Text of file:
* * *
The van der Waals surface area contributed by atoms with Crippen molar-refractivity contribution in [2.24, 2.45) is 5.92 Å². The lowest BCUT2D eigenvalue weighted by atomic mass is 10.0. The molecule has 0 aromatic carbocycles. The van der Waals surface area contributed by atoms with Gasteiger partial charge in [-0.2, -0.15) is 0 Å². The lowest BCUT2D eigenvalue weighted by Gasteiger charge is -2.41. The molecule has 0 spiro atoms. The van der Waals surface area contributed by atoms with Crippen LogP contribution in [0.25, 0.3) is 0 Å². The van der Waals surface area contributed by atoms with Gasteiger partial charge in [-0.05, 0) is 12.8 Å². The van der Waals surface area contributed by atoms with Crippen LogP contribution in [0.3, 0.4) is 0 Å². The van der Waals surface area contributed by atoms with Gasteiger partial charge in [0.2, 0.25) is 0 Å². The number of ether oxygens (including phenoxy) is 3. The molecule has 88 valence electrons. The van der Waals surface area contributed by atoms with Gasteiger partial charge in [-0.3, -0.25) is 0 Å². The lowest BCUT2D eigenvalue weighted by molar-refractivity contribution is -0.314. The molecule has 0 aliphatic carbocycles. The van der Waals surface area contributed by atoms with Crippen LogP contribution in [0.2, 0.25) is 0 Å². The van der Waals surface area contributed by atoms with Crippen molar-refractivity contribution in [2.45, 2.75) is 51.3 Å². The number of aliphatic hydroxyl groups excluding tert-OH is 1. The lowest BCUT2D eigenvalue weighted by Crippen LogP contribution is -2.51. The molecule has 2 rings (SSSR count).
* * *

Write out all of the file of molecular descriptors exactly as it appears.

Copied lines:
The van der Waals surface area contributed by atoms with Crippen molar-refractivity contribution in [2.24, 2.45) is 5.92 Å². The lowest BCUT2D eigenvalue weighted by atomic mass is 10.0. The molecule has 0 aromatic carbocycles. The van der Waals surface area contributed by atoms with Gasteiger partial charge in [-0.2, -0.15) is 0 Å². The lowest BCUT2D eigenvalue weighted by Gasteiger charge is -2.41. The molecule has 0 spiro atoms. The van der Waals surface area contributed by atoms with Crippen LogP contribution in [0.25, 0.3) is 0 Å². The van der Waals surface area contributed by atoms with Gasteiger partial charge in [-0.05, 0) is 12.8 Å². The van der Waals surface area contributed by atoms with Crippen LogP contribution in [0.3, 0.4) is 0 Å². The van der Waals surface area contributed by atoms with Gasteiger partial charge in [0.2, 0.25) is 0 Å². The number of ether oxygens (including phenoxy) is 3. The molecule has 88 valence electrons. The van der Waals surface area contributed by atoms with Gasteiger partial charge in [-0.3, -0.25) is 0 Å². The lowest BCUT2D eigenvalue weighted by molar-refractivity contribution is -0.314. The molecule has 0 aliphatic carbocycles. The van der Waals surface area contributed by atoms with Crippen LogP contribution in [0.2, 0.25) is 0 Å². The van der Waals surface area contributed by atoms with Crippen molar-refractivity contribution in [2.45, 2.75) is 51.3 Å². The number of aliphatic hydroxyl groups excluding tert-OH is 1. The lowest BCUT2D eigenvalue weighted by Crippen LogP contribution is -2.51. The molecule has 2 rings (SSSR count).